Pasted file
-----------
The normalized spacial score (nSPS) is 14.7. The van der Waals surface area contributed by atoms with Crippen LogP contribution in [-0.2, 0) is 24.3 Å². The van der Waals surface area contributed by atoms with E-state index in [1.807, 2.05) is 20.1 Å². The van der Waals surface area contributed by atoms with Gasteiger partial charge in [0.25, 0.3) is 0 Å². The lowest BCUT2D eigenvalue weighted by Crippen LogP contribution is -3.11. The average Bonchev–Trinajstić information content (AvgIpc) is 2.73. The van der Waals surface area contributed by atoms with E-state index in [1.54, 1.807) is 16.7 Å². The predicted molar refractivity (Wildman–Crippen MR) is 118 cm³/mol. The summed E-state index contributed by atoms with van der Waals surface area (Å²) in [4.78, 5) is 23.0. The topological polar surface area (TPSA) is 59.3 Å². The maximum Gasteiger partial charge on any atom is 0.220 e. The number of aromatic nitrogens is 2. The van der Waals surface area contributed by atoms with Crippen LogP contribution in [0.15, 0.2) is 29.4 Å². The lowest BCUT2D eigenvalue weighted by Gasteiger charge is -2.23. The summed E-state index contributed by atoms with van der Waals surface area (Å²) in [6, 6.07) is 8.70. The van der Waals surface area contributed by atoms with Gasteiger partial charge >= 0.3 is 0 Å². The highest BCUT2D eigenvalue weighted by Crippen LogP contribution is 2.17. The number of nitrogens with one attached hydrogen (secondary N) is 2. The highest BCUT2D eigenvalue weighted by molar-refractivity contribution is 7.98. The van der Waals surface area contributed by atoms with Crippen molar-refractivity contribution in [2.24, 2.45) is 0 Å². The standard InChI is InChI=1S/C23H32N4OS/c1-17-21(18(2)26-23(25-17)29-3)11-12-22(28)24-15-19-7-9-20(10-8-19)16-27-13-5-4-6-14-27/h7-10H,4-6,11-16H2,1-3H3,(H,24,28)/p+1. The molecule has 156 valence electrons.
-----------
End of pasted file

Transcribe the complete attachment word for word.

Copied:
The normalized spacial score (nSPS) is 14.7. The van der Waals surface area contributed by atoms with Crippen LogP contribution in [-0.2, 0) is 24.3 Å². The van der Waals surface area contributed by atoms with E-state index in [1.807, 2.05) is 20.1 Å². The van der Waals surface area contributed by atoms with Gasteiger partial charge in [0.25, 0.3) is 0 Å². The lowest BCUT2D eigenvalue weighted by Crippen LogP contribution is -3.11. The average Bonchev–Trinajstić information content (AvgIpc) is 2.73. The van der Waals surface area contributed by atoms with E-state index in [1.54, 1.807) is 16.7 Å². The predicted molar refractivity (Wildman–Crippen MR) is 118 cm³/mol. The summed E-state index contributed by atoms with van der Waals surface area (Å²) in [4.78, 5) is 23.0. The topological polar surface area (TPSA) is 59.3 Å². The maximum Gasteiger partial charge on any atom is 0.220 e. The number of aromatic nitrogens is 2. The van der Waals surface area contributed by atoms with Crippen LogP contribution in [0.15, 0.2) is 29.4 Å². The lowest BCUT2D eigenvalue weighted by Gasteiger charge is -2.23. The summed E-state index contributed by atoms with van der Waals surface area (Å²) in [6, 6.07) is 8.70. The van der Waals surface area contributed by atoms with Gasteiger partial charge >= 0.3 is 0 Å². The highest BCUT2D eigenvalue weighted by Crippen LogP contribution is 2.17. The number of nitrogens with one attached hydrogen (secondary N) is 2. The highest BCUT2D eigenvalue weighted by molar-refractivity contribution is 7.98. The van der Waals surface area contributed by atoms with Crippen molar-refractivity contribution in [2.24, 2.45) is 0 Å². The standard InChI is InChI=1S/C23H32N4OS/c1-17-21(18(2)26-23(25-17)29-3)11-12-22(28)24-15-19-7-9-20(10-8-19)16-27-13-5-4-6-14-27/h7-10H,4-6,11-16H2,1-3H3,(H,24,28)/p+1. The molecule has 156 valence electrons.